Pathfinder International focuses on new starts for 2019 with a look at an alternative career option, often overlooked on leaving the military, that of a graphic designer.

Becoming a graphic designer isn’t just a job, it’s a career — there’s a key difference. It allows people to use their creative flair and generate something that they’re proud of, and it’s often shown off to others as part of promotional material. So, how can you secure a job in this sector?

Choosing a role

There’s an array of different sectors that a graphic designer can step in to — from working inhouse for a brand, outdoor sign companies or agencies. But what roles are out there?

An insight to branding

How your brand is perceived by the public has never been more important, so many businesses rely heavily on design. It helps them project their message to a target market and create a memorable brand image. Some companies have design teams in-house and others outsource to marketing and design agencies. It’s down to you to decide which environment you think you’d enjoy most. In an agency role for example, you could be working with a variety of businesses and projects all at one. As part of an in-house team, you’d work solely with that brand.

What do projects look like? Here, you’d work closely with the company to determine target markets and talk about how the brand can be best represented visually.

An insight to typography

Do you know what the duties of a typographer entail? These people are trained in the design of type and lettering, another important part of creating visuals. As you’re probably aware, a logo or the typography of a company can become widely recognisable by customers — take Coca Cola for example.

The power of the English language is something that can’t be defied and creating extravagant styles of text is something a typographer would do. This is quite a niche area, therefore many designers specialise in this alongside other areas of design.

An insight to editorial design

For people interested in editorial design, you’ll be behind the creation of magazines which can range from online and offline activity. This type of design requires an eye for composition, layout and aesthetically pleasing typography.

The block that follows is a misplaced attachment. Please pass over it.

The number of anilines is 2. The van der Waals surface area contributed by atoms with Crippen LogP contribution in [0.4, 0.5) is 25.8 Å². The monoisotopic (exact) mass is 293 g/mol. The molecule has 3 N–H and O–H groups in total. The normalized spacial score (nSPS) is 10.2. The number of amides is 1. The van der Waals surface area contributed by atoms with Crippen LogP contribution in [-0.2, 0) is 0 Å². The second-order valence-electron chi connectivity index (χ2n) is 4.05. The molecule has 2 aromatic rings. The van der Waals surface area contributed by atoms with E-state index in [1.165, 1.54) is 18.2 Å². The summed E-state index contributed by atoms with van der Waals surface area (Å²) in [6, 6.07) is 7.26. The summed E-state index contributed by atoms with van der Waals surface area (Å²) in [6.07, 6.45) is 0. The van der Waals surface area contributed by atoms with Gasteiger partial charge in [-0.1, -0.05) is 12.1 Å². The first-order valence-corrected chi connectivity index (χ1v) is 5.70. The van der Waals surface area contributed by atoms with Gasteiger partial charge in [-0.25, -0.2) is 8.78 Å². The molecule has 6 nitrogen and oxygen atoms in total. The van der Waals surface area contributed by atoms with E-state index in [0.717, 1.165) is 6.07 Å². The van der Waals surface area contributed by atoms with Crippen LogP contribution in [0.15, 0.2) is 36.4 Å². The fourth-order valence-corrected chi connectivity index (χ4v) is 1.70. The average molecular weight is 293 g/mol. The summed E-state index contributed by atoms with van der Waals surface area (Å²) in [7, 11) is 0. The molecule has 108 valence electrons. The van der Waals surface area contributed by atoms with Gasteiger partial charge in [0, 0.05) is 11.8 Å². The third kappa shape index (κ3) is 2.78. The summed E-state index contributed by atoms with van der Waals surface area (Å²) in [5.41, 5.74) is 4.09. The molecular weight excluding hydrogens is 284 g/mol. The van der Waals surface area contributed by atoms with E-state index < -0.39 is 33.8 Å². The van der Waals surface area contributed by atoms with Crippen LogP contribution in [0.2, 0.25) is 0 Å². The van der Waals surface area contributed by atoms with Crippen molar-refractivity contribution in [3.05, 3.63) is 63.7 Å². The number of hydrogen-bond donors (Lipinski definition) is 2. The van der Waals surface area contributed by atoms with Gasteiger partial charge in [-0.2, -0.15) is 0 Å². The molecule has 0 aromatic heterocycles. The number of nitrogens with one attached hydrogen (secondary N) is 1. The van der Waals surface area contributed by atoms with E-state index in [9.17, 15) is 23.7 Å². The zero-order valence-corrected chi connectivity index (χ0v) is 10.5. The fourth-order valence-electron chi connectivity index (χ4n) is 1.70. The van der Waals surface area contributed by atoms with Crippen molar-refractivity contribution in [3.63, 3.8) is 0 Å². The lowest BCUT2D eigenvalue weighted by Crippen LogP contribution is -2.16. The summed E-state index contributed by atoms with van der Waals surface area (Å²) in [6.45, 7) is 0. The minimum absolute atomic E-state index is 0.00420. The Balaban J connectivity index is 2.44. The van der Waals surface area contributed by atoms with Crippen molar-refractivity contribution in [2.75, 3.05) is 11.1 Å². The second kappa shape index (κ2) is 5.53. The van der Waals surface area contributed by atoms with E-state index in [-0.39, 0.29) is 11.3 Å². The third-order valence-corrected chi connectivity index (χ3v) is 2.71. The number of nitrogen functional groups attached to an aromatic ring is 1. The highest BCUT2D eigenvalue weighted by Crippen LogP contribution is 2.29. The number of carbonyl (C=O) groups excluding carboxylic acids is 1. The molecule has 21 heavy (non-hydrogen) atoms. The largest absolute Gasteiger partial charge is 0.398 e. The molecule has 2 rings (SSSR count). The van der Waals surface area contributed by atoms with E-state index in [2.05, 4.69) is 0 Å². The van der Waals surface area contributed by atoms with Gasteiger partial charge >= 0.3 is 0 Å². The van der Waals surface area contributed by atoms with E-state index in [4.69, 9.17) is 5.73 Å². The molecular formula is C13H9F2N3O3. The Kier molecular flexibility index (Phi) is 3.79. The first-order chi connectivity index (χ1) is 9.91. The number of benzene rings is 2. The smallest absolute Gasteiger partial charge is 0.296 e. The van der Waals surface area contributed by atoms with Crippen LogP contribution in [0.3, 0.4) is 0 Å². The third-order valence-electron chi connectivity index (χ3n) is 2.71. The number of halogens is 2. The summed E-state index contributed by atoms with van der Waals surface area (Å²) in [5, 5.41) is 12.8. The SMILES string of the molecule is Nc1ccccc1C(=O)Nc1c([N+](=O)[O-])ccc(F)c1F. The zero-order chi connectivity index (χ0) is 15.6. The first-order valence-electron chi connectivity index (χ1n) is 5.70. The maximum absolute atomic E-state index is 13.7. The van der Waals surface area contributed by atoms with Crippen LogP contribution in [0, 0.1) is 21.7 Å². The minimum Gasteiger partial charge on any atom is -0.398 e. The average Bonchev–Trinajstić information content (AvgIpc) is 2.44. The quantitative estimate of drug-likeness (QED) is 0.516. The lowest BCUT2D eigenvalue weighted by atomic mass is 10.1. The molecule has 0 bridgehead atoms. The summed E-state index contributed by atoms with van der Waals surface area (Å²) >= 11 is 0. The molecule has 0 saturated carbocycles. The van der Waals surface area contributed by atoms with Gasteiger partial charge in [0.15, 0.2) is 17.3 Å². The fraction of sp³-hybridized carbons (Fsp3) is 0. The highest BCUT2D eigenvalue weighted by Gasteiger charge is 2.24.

The ideal candidate:

  • The ability to recognise attractive content
  • Understand what the reader wants to see on the page
  • Be skilled in the layout of images and content

An insight to illustration

A lot of illustrators will find themselves working for or with animation studios. Or, you might find yourself in a company role who require illustrations to spread their brand message or inform their audience.

The duties:

  • Designing posters
  • Creating storyboards
  • Producing images for books and book covers
  • Designing merchandise products
  • Getting involved with film and cartoon creation
  • Video game and app design

Although some illustrators may be able to work across different types of projects, some do specialise in certain industries. Here, they create imagery for text books and material to help readers understand the subject.

Conduct plenty of research to find the job that you’re most interested in.

The value of studying and experience

You may think that a career in design is all about talent, and although this is somewhat true, it’s also about experience — making the effort to find your place in a growing industry and developing a collection of your own work.

However, university is one of the many options for a career in graphic design. Each course is different, depending on the university but most of them cover the following topics:

  • The influences of graphic design
  • Styles of typography
  • How branding and design comes together

But, to get on such courses, you must have a strong portfolio to back up your passion. If you do not have one, through an Art and Design related GCSE or A-level you can start to discover your own style and use the work to create a portfolio for the future.

As mentioned previously, a lot of companies value experience. Why not get in touch with a local design agency or local business? If you don’t mind working unpaid, it’s likely that businesses will take you up on your offer.

Article produced by Mediaworks, on behalf of Where The Trade Buys.

Read the entire new year, new start section inside the latest issue of Pathfinder at: